Birth of the Red Cross
Story of an Idea
This film, combining colourful animation with recent images, brings to life the history of the Red Cross Red Crescent Movement from Henry Dunant and the Battle of Solferino through to today. The film explains the meaning of the Geneva Conventions, the universal humanitarian principles underlying the Movement's efforts and the general activities carried out by the different components, the ICRC, the International Federation of Red Cross and Red Crescent Societies and the National Societies, as they work together to help those in need. http://www.icrc.org
Beginnings of the Red Cross Movement
In the early 19th century, the international Red Cross movement began with the actions of one man, Henri Dunant, a Swiss businessman. In 1859, while traveling in northern Italy, Dunant witnessed the Battle of Solferino in which 40,000 troops were killed or wounded and left on the battlefield without help. The sight of human suffering horrified Dunant. He mobilized the citizens of the city of Solferino to bury the dead and help the wounded. On his return to Geneva, he wrote A Memory of Solferino, which was published in 1862. His concern touched many, leading in 1863 to the birth of the International Committee of the Red Cross (ICRC) in Geneva, Switzerland. This first committee adopted a red cross on a white background as its emblem, the reverse of the Swiss flag.
Dunant’s ideas spread throughout Europe and became the foundation for the “minimal standard of conduct” for nations engaged in conflict. In 1864, 12 nations convened and adopted the first Geneva Convention. The body of law, under which the Geneva Conventions are based, became known as international humanitarian law (IHL).
Red Cross in the United States
While Henri Dunant worked diligently in Europe, Clara Barton, a former school teacher and government worker spread a similar humanitarian message in the United States. The Civil War was raging and Clara became famous for caring for the wounded on the battlefield. Following the Civil War, she traveled to Europe and learned about the Red Cross Movement. While in Europe, Clara worked in relief efforts for civilians during the Franco- Prussian War (1870-1871). Upon her return to the United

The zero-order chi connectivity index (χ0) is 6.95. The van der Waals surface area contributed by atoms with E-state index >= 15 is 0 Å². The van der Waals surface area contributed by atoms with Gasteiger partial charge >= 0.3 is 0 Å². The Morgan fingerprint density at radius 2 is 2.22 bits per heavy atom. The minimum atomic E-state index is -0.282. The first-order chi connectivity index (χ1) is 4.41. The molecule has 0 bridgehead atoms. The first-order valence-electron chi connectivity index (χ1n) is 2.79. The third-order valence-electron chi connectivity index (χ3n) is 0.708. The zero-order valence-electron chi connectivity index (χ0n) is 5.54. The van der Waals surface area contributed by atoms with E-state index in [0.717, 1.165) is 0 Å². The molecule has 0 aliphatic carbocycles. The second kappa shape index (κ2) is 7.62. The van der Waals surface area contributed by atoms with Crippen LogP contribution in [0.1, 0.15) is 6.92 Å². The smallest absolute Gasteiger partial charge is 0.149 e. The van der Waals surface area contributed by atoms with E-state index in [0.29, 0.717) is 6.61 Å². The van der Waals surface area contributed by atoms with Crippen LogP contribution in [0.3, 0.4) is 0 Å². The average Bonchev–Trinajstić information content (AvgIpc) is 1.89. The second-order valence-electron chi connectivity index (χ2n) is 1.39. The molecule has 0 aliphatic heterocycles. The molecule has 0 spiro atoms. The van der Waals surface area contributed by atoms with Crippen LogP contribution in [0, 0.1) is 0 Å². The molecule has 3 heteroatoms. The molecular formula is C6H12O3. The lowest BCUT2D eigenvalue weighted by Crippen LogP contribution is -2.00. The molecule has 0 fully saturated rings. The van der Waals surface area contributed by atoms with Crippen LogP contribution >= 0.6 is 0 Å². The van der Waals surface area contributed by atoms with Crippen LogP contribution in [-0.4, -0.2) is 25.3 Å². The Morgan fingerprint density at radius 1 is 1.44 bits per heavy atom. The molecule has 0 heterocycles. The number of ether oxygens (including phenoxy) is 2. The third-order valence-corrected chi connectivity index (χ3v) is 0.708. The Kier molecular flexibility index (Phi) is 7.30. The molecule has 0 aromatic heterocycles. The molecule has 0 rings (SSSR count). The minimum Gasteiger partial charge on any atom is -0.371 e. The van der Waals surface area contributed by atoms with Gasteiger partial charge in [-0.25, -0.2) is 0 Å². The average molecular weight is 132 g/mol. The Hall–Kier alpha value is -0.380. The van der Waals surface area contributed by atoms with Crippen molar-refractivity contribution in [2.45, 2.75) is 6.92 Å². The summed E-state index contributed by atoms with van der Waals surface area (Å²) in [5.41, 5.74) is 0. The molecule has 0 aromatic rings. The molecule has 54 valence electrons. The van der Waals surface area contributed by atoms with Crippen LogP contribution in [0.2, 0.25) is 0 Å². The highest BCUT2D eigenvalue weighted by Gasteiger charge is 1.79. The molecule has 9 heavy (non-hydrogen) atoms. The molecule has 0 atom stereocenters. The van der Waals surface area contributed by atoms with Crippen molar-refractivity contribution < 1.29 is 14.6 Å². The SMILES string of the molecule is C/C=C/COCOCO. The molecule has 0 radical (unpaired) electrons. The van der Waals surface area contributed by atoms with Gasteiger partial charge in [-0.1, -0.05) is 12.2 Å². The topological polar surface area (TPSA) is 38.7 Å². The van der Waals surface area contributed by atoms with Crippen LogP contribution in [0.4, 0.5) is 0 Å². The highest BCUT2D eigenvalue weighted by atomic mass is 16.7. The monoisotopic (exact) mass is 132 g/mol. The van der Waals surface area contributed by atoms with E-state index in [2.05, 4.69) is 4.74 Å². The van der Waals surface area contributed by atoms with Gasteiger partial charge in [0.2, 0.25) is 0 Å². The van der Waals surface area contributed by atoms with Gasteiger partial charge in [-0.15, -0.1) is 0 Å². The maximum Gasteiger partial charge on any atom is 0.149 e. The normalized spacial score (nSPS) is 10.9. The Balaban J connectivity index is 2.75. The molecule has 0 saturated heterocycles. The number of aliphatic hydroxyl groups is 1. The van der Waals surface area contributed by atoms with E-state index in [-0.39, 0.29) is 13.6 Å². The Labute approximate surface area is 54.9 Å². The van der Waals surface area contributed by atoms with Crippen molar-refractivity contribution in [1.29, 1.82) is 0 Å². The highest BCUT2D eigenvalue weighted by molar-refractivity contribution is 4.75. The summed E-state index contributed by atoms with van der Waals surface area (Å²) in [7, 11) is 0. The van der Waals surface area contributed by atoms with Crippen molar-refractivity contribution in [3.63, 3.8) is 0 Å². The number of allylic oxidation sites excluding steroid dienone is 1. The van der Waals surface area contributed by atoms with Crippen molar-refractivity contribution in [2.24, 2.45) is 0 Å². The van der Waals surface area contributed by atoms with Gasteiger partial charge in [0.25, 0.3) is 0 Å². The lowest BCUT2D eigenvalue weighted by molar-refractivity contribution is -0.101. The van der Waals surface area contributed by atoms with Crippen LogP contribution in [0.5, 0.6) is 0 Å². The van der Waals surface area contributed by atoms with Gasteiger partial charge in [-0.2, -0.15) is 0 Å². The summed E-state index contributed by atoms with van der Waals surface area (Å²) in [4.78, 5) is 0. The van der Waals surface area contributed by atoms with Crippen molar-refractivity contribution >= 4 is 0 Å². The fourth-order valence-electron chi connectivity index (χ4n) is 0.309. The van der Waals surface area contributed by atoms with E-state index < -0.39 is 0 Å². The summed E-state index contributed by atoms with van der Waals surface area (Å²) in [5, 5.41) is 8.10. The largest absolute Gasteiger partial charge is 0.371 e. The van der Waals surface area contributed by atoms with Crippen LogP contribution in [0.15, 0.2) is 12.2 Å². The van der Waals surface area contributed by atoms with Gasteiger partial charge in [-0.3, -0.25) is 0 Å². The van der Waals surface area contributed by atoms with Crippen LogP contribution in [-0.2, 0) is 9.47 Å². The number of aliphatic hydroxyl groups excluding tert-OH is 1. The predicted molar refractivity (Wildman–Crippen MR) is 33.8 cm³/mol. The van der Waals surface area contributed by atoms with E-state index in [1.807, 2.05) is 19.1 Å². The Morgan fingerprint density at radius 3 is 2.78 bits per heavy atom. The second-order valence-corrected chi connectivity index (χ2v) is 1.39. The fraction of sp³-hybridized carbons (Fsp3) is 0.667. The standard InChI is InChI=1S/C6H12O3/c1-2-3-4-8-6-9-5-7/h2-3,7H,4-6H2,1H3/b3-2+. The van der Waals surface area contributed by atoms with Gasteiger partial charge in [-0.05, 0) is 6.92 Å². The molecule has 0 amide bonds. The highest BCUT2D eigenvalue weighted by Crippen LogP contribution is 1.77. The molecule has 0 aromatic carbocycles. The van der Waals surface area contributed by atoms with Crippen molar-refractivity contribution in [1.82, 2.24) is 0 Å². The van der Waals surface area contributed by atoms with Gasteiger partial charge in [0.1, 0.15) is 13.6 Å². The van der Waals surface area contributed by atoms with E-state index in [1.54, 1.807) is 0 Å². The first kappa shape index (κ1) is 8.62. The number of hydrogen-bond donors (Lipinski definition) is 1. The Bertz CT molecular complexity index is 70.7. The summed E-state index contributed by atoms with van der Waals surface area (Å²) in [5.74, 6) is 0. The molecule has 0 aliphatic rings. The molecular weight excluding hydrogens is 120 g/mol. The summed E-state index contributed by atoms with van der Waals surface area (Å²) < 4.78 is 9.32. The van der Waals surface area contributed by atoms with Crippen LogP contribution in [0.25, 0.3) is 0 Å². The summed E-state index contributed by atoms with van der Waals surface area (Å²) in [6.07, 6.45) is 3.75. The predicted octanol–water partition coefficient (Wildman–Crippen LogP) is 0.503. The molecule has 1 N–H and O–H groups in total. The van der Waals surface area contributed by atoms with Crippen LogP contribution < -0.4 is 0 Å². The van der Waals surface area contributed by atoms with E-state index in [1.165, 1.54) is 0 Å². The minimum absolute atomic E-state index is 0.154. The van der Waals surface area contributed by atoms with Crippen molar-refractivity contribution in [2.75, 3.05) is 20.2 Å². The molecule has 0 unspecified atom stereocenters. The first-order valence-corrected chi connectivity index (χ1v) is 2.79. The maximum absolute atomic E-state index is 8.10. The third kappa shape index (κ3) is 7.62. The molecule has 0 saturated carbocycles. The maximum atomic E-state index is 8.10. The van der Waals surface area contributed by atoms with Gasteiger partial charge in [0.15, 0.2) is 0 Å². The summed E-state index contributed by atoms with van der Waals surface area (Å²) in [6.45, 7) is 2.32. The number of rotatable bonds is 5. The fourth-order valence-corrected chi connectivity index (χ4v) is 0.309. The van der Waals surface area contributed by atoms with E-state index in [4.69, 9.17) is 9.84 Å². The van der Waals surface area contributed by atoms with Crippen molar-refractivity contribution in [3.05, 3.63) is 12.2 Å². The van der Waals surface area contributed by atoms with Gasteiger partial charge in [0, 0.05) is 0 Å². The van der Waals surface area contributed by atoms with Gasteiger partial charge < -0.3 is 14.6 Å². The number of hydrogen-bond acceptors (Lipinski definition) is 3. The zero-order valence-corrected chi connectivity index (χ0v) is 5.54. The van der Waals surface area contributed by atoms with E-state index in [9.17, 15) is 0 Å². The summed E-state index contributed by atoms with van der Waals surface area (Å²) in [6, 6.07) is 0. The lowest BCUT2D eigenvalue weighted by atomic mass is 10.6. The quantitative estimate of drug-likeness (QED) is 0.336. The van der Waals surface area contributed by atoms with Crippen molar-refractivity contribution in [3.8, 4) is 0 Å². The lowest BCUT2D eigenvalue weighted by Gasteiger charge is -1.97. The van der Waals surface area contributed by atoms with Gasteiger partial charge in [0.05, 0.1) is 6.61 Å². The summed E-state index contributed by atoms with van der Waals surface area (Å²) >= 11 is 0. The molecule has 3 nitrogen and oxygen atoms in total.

States, Clara joined with a group of friends and founded the American Association of the Red Cross on May 21, 1881.
Clara made a unique contribution to the worldwide Red Cross Movement when she expanded relief beyond the battlefield to include victims of natural disasters. American Red Cross volunteers shipped food and clothing to victims of the Michigan forest fires in 1881. In the following years, Clara organized relief efforts for other major disasters: the Ohio and Mississippi River floods of 1884; the Johnstown, Pennsylvania, flood of 1889; and the hurricanes and tidal waves that hit the Sea Islands of South Carolina in 1893 and Galveston, Texas in 1900.
Clara Barton did not limit her services to the United States. She incorporated many nursing principles in the organization and expanded the services of the American Red Cross to provide assistance to Russian famine victims in 1892. At the age of 76, Clara led a group of volunteers to Cuba to provide nursing care, medical supplies and food to civilians and troops during the Spanish-American War of 1898.
Based on the tireless relief efforts to suffering victims, the U.S. Congress recognized Clara’s work and granted the American Red Cross its first charter in 1900. This congressional charter recognized the American Red Cross as the official volunteer organization responsible for providing relief to disaster victims and services to members of the U.S. armed forces.
Clara Barton served the American Red Cross for 23 years as the organizations first volunteer president until 1904.
The Life of Clara Barton
Clara Barton Tribute
A tribute to Clara Barton, founder of the American Red Cross.